Traditional Forms of Poetry: Tankas and Haiku
The Japanese tanka is a verse form from classical Japanese poetry. Even older than its better-known poetic cousin the haiku, the tanka is a quiet, meditative form that focuses on the natural world and the poet’s emotions. A tanka is essentially a haiku (three lines consisting of 5, 7, and 5 syllables each), except it has two additional lines of 7 syllables each.
Traditionally, the tanka begins with an observation of a natural scene:
caress my face; have I walked
through a spider’s web
woven this morning to catch
flies writhing with my surprise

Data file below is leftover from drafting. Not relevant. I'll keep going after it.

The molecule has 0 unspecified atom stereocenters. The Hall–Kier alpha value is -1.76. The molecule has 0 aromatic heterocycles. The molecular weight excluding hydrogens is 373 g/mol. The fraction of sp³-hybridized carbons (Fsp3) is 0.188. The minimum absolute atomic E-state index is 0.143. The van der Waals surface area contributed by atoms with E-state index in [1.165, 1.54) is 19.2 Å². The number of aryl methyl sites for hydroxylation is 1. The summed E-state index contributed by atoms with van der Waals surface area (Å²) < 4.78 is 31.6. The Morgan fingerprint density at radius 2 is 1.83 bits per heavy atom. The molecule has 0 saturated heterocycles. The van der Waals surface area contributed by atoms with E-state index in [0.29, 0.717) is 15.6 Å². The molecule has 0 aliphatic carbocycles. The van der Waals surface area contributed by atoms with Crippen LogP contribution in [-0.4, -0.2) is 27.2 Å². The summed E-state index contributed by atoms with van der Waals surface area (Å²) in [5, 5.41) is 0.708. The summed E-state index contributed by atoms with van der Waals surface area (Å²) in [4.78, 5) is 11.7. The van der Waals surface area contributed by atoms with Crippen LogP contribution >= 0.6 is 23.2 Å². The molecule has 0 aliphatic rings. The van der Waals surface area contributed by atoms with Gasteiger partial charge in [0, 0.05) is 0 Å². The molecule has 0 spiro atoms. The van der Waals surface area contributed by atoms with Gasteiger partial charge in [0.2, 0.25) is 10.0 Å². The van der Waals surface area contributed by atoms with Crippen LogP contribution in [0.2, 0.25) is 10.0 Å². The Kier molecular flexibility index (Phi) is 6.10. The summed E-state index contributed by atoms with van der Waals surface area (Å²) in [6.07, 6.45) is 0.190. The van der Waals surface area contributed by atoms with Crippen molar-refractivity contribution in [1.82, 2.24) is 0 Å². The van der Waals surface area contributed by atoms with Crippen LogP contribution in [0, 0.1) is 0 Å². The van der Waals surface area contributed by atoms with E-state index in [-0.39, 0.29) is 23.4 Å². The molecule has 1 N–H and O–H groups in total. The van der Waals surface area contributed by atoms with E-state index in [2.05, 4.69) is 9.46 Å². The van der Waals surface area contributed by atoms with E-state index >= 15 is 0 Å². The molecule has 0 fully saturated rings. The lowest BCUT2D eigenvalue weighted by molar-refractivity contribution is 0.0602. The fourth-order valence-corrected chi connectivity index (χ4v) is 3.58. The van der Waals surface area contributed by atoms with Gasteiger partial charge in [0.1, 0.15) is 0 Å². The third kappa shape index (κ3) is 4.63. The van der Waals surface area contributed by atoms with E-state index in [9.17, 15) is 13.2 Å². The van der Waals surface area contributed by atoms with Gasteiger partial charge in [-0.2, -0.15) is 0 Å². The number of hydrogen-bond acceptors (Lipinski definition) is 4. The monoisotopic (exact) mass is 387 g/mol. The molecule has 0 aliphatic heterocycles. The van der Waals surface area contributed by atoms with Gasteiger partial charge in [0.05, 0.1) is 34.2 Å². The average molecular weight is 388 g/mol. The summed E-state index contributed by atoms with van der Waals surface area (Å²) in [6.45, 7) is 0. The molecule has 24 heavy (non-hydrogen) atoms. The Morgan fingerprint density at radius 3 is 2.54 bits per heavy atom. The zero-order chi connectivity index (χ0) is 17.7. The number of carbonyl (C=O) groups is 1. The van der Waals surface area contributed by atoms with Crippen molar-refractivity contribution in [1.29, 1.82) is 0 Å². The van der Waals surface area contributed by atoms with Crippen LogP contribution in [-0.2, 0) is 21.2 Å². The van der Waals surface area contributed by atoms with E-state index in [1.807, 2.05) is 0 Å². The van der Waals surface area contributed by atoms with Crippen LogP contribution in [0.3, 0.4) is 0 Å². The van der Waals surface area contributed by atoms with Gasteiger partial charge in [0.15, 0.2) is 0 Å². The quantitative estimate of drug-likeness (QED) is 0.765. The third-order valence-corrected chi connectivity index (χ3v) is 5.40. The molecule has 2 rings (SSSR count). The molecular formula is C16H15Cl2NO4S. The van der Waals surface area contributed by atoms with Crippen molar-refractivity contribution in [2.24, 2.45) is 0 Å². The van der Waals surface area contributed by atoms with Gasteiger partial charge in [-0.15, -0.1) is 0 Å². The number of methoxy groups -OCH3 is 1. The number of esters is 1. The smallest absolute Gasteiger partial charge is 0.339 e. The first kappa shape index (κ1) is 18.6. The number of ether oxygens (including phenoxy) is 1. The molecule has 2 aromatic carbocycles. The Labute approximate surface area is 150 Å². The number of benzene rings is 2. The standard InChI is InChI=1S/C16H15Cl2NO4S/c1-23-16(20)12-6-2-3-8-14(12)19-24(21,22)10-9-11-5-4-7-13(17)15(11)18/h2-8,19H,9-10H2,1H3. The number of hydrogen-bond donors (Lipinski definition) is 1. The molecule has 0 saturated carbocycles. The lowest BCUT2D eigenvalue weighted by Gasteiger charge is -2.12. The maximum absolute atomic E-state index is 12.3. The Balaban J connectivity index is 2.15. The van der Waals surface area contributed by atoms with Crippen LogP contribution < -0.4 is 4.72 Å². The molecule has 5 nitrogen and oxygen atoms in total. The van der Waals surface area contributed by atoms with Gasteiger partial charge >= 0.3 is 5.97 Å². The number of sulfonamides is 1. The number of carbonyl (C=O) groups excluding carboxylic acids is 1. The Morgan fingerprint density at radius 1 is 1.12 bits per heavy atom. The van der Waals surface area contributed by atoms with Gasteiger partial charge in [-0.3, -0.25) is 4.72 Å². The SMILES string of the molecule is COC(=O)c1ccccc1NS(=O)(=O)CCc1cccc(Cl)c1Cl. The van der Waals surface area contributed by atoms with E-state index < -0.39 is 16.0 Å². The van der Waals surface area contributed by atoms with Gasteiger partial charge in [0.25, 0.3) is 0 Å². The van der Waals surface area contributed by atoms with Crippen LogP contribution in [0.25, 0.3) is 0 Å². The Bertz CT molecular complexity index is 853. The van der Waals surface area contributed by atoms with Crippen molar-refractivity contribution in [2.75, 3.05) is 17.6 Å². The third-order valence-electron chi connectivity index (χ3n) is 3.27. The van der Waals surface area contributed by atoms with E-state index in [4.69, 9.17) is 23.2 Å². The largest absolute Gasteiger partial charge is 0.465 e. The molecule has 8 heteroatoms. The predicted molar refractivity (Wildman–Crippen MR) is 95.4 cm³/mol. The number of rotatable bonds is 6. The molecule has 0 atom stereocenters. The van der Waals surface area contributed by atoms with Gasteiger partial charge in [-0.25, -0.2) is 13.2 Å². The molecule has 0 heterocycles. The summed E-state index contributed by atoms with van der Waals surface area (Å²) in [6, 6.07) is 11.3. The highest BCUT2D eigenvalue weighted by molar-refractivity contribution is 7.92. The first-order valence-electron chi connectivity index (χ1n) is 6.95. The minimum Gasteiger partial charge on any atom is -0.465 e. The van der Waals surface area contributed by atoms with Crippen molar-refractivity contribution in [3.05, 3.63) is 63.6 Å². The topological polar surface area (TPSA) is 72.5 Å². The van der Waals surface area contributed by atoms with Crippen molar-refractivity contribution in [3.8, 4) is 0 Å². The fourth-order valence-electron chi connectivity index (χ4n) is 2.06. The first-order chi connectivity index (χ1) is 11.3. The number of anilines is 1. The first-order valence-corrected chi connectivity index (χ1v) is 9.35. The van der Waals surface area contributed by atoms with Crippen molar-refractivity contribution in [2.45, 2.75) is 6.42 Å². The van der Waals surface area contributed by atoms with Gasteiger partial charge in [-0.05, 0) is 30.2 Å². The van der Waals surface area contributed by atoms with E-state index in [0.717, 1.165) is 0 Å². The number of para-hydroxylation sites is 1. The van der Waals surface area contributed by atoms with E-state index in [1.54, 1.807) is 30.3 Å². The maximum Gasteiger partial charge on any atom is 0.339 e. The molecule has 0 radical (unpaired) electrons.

Many poets find that the tanka falls naturally into a haiku followed by a couplet. The haiku tends to focus more on observation, the couplet on reflection. But you don’t have to observe this movement in your own writing. The tanka is a syllabic form, so just follow these simple rules:
Avoid end-rhyming the lines.
Vary the rhythms from line to line.
Use enjambment (continuing a statement from one line to the next without pause) to keep sentences and clauses twisting around the ends of the lines.
Avoid ending too many lines in a row with a one-syllable word.